Alice, Sweet Alice (1978)

R | 108 mins | Horror | 10 May 1978

Director:

Alfred Sole

Cinematographers:

John Friberg, Chuck Hall

Editor:

Edward Salier

Production Designer:

John Lawless

Production Company:

Harristown Funding, Ltd.
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HISTORY

According to various contemporary sources, including a 21 Sep 1977 Var review and a 28 Jun 1977 DV news item, the film initially screened at festivals with the title Communion. DV announced that the picture, which was previously reported as a Columbia Pictures release, was acquired for distribution in the U.S. and Canada by Allied Artists Pictures.
       Linda Miller, who played "Catherine Spages," is the daughter of actor Jackie Gleason, as noted in the 28 Nov 1977 Box review. She was also the wife of actor-playwright Jason Miller, who appeared in The Exorcist (1973, see entry), and is the mother of actor Jason Patric.
       On 2 Nov 1977, Var reported that writer-director-producer Alfred Sole was in London, U.K., promoting Communion and the film was distributed in England at the time by Hemdale International Films Ltd. While Sole stated that the picture was filmed from 1975 – 1976 in his hometown of Paterson, NJ, with a budget of $400,000 that was financed through the state’s “tax shelter deals,” studio publicity materials from AMPAS library files reported that the film was made for $1 million.
       Principal photography began during the summer of 1975 at Paterson locations including the Rogers Locomotive building, the Cheek funeral home, the local police station, the Board of Health building and Westside Park. The film was also shot at two locations outside of Paterson: St. Michael’s Church in Newark, NJ, and the Governor Morris Hotel in Morris Township, NJ. According to publicity materials, the picture was conceived, filmed, edited and completed in eighteen months. ... More Less

According to various contemporary sources, including a 21 Sep 1977 Var review and a 28 Jun 1977 DV news item, the film initially screened at festivals with the title Communion. DV announced that the picture, which was previously reported as a Columbia Pictures release, was acquired for distribution in the U.S. and Canada by Allied Artists Pictures.
       Linda Miller, who played "Catherine Spages," is the daughter of actor Jackie Gleason, as noted in the 28 Nov 1977 Box review. She was also the wife of actor-playwright Jason Miller, who appeared in The Exorcist (1973, see entry), and is the mother of actor Jason Patric.
       On 2 Nov 1977, Var reported that writer-director-producer Alfred Sole was in London, U.K., promoting Communion and the film was distributed in England at the time by Hemdale International Films Ltd. While Sole stated that the picture was filmed from 1975 – 1976 in his hometown of Paterson, NJ, with a budget of $400,000 that was financed through the state’s “tax shelter deals,” studio publicity materials from AMPAS library files reported that the film was made for $1 million.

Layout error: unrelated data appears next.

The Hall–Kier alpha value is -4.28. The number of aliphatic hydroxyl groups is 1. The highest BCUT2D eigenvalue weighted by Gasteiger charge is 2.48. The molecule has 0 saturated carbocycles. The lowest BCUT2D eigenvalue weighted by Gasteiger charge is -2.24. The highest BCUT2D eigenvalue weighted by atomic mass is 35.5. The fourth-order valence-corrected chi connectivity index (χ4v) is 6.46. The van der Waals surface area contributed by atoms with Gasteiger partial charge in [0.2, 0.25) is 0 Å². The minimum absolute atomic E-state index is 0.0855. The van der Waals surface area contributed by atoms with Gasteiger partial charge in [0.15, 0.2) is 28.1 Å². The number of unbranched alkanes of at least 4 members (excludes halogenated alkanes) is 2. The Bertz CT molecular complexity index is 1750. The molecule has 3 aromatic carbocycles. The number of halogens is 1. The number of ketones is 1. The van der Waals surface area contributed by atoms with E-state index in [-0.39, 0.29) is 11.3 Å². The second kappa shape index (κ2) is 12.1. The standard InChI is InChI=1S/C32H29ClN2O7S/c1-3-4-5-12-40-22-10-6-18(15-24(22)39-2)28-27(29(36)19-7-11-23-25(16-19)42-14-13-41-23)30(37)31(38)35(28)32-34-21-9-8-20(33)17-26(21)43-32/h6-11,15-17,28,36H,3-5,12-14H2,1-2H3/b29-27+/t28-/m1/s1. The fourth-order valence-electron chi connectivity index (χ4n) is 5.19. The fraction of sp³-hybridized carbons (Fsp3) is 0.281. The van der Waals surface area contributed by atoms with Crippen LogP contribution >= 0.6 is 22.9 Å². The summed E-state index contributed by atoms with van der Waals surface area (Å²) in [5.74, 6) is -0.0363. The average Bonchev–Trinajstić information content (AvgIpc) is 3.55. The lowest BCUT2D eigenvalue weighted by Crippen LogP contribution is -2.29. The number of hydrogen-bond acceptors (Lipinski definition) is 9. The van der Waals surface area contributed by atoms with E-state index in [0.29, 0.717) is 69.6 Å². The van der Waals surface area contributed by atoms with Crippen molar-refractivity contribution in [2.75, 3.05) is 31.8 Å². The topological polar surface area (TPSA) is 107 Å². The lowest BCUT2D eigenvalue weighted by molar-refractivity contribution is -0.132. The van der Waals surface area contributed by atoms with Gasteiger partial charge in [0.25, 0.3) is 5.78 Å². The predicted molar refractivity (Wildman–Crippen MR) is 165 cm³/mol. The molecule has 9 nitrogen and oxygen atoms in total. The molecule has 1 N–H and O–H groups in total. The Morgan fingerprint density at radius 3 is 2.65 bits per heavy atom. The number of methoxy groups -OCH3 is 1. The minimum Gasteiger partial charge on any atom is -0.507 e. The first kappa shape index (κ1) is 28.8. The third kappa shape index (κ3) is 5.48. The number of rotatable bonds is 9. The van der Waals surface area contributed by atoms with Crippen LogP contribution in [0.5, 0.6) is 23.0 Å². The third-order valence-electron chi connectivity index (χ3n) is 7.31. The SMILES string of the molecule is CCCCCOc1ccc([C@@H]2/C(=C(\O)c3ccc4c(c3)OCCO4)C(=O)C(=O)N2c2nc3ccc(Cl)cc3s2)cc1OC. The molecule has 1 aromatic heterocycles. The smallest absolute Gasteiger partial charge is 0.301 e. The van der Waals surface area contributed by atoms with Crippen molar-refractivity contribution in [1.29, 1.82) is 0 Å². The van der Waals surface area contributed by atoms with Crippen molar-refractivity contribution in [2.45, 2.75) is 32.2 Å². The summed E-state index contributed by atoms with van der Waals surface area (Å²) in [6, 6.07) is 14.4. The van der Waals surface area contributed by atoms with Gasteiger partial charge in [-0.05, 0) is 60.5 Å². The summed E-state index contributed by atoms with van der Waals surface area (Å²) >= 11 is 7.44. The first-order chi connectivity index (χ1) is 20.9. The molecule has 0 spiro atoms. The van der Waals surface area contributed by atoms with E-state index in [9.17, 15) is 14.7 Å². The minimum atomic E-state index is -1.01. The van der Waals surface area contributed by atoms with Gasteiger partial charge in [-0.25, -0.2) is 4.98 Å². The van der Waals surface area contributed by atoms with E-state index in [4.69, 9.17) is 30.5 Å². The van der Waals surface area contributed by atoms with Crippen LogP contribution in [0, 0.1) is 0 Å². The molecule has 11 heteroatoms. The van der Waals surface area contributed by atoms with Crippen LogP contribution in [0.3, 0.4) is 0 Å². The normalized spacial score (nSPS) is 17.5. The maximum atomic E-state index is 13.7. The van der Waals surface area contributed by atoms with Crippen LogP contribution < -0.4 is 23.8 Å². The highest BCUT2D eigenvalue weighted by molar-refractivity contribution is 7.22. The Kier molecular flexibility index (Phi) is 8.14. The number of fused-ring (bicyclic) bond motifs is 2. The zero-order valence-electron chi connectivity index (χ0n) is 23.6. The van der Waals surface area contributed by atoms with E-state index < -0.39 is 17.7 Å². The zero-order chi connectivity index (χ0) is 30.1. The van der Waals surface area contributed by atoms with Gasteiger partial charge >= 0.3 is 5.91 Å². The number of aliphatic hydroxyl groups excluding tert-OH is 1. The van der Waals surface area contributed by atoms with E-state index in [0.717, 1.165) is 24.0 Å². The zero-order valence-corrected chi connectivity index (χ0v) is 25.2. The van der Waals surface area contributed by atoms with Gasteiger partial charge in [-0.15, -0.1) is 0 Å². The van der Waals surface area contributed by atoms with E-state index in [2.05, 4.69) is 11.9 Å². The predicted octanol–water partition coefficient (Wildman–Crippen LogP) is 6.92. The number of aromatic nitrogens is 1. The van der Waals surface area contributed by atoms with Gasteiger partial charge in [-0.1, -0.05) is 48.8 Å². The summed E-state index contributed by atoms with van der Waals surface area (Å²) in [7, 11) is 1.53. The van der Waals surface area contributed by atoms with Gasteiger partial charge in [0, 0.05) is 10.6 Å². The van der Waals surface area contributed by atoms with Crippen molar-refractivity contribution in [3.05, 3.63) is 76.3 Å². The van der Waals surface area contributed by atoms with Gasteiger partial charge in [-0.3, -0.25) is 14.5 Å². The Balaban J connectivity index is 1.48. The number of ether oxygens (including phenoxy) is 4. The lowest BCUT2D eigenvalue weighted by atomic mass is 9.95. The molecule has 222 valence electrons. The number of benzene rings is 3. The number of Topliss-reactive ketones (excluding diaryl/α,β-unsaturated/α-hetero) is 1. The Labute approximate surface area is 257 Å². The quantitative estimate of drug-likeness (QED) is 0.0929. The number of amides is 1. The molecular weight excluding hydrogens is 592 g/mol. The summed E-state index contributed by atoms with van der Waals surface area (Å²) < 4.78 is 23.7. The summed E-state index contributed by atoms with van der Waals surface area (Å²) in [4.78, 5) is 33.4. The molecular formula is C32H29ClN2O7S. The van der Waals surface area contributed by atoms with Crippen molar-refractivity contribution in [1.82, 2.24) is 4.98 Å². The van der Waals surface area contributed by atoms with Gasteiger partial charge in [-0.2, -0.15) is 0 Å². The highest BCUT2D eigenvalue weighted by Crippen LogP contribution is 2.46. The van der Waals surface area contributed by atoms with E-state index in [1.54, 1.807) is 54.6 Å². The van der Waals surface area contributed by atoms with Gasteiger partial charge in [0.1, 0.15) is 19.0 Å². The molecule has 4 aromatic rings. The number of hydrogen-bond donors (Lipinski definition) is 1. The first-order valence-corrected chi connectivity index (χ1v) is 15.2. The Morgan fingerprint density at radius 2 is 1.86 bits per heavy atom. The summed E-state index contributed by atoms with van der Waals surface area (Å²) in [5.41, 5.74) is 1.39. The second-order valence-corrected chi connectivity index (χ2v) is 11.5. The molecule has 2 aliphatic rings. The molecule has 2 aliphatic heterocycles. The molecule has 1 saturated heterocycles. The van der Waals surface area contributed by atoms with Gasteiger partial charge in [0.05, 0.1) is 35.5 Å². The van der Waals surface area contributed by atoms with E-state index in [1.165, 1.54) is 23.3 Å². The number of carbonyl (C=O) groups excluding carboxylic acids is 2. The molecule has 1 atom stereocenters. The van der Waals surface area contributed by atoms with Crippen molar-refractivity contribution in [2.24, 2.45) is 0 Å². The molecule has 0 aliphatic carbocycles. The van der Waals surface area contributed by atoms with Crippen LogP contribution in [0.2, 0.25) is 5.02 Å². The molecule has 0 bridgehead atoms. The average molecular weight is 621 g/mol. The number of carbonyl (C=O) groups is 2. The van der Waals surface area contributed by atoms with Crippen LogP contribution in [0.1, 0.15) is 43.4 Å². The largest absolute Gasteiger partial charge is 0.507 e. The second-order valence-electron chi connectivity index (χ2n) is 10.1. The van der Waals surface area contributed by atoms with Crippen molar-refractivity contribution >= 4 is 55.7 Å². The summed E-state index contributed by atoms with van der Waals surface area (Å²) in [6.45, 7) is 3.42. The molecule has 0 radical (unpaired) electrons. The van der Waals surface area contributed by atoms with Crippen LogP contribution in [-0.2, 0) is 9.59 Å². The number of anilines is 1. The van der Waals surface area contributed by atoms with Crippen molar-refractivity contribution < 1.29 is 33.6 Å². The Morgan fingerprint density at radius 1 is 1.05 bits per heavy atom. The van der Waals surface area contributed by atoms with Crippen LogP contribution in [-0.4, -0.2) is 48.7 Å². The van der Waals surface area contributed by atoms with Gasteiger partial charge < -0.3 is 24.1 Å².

Principal photography began during the summer of 1975 at Paterson locations including the Rogers Locomotive building, the Cheek funeral home, the local police station, the Board of Health building and Westside Park. The film was also shot at two locations outside of Paterson: St. Michael’s Church in Newark, NJ, and the Governor Morris Hotel in Morris Township, NJ. According to publicity materials, the picture was conceived, filmed, edited and completed in eighteen months.
       Although a 23 Jun 1977 HR news item announced that the film was scheduled for a U.S. release in the summer of 1977 and the 2 Nov 1977 HR stated that Communion was scheduled to open in Los Angeles, CA, on 11 Nov 1977, the film did not appear in Los Angeles theaters until 10 May 1978; it was reviewed in the 12 May 1978 LAT as Alice, Sweet Alice.
       LAT noted that the picture marked Brooke Shields’s first performance in a theatrically released feature film. According to publicity materials, Shields was nine years old during production. When Shields received critical acclaim for her performance in Louis Malle’s Pretty Baby (1978, see entry), the filmmakers hoped to capitalize on her popularity and re-packaged Communion as Alice, Sweet Alice. Although Communion previously screened at various festivals, including the 1976 Virgin Island Film Festival, where it won a gold medal, and the Chicago Film Festival, where it won a silver medal, it was not reviewed as a theatrically released film in the U.S. until the 1978 Los Angeles opening. A 28 Mar 1978 HR news item announced the change in title and the 10 May 1978 release date.